“It takes 20 years to make an overnight success.” Eddie Cantor, entertainer
In the simplest of terms, success can be defined as “moving from where you are to where you want to be.” When we work towards moving ourselves along this continuum we begin to make progress towards becoming more effective leaders.
The leaders that see the biggest results in their lives are the ones who realize that success is the result of directed, disciplined, and organized effort towards a common goal over an extended period of time.
The definition of success can be defined in several different ways. Some people will define success as working towards temporal goals —such as the accumulation of money, wins, or status.
The problem with using temporal goals as a definition for success is simply that reaching those goals is never guaranteed. Regardless of how hard you work (i.e. think about the football coach who works 90+ hours a week but whose team still has a losing record!), you might come up short in the end.
In contrast, when your definition of success is attached to outcomes that lie outside temporal results, you can lose on scoreboard but still win over the long-term. Put another way, when success is defined in the context of an overarching principle (i.e. developing leaders, reaching your team’s potential, getting better every day) and less as a short-term outcome, you will find (somewhat ironically) that success is no longer dependent on external results.
In other words, you can lose the game but still win as a leader.
That is why success should never be defined as having simply obtained “a thing” but rather as having moved from one place to another. This could mean quite different things for different people, but that is exactly the point. Each person has the ability to create a definition of success for their own lives that aligns with their purpose, calling, and passions in life.
It may seem strange, but we must also think about the “sequential” nature of success.
Success is sequential because it’s more about the journey than the destination, more about the process than the outcome. It is understanding that you will never realize your biggest dreams unless you are willing to tackle your smallest challenges—one at a time.
Success is sequential because you must work to create the necessary momentum—through your purpose, habits, and organization— by knocking down the smallest dominos first. The only way you can assure success as a leader is to focus on the things within your control and let go of constantly trying to control the outcome.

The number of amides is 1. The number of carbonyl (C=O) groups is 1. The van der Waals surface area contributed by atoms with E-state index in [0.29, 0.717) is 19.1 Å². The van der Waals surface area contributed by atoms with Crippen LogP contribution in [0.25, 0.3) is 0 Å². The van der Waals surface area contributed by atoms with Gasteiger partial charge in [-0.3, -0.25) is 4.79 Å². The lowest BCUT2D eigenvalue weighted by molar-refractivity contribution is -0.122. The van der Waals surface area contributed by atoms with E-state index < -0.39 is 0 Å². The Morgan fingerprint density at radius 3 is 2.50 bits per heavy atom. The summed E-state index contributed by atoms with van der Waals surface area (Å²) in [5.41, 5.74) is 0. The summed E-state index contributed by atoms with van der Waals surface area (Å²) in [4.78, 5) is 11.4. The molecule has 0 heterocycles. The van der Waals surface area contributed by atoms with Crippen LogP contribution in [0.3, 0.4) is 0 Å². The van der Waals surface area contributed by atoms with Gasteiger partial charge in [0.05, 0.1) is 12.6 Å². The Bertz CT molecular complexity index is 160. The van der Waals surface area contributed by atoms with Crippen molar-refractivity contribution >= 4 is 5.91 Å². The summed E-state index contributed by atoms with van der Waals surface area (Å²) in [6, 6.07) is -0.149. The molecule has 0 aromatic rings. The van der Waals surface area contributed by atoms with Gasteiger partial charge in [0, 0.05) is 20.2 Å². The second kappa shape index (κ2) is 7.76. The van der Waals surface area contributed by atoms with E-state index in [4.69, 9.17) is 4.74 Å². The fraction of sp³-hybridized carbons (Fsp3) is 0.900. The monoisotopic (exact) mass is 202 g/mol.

Here are three steps you can take to achieving success today:
The journey to finding a singular or specific calling for you life can be difficult. But in order to do our best work as leaders, we need to find a guiding principle(s) that help us locate our definition of success outside of our temporal goals.
We were all created for a purpose. We were all created to live a life that no one else on the planet is capable of living.
As the Psalmist said, we are “fearfully and wonderfully made” (Psalm 139:14). As we begin to understand this reality, we should explore the gifts, abilities, passions, and experiences that characterize our own story—each of which will aid in revealing the broader purpose for which we were uniquely created.
The reason it takes “20 years to make an overnight success” is simply because it takes a massive amount of energy to get where we want to go. When you organize and direct your energy towards a singular purpose, you start to knock down the individual dominos that will help you reach your biggest goals.
The largest dominoes in your life will never fall unless you first make the commitment to push the smallest ones over first. Organize your energies so that you attack the smallest challenges before you tackle the large ones. This helps you stay laser focused on controlling the things within your control and leaving the results to take care of themselves.
Our habits and daily commitments are the engine that drive us towards extraordinary results. Our habits give us staying power, they drive us forward and allow us to continually move towards our destination.
Your habits are the foundation of your work. Your habits allow you to push through the inevitable plateaus that keep most people from reaching their full potential. They give you consistency and direction while creating the necessary momentum to help you achieve your purpose in life.
Extraordinary results require an uncommon commitment to the daily process of working towards a goal. When we make that commitment to take steps towards a unified vision of the future we will be surprised at how quickly we reach our destination.
Write down one purpose, one organizing principle, and one habit that align with both your current position/station in life and your vision of where you want to be.
Ex: Football Coach
Purpose - to develop young men into leaders that will make a difference in the world
Organizing Principle - we will select our football captains every season from the group of players who decide to participate in the team’s voluntary leadership academy
Habit - each day we have our position coaches send one unique quote about leadership to all our players.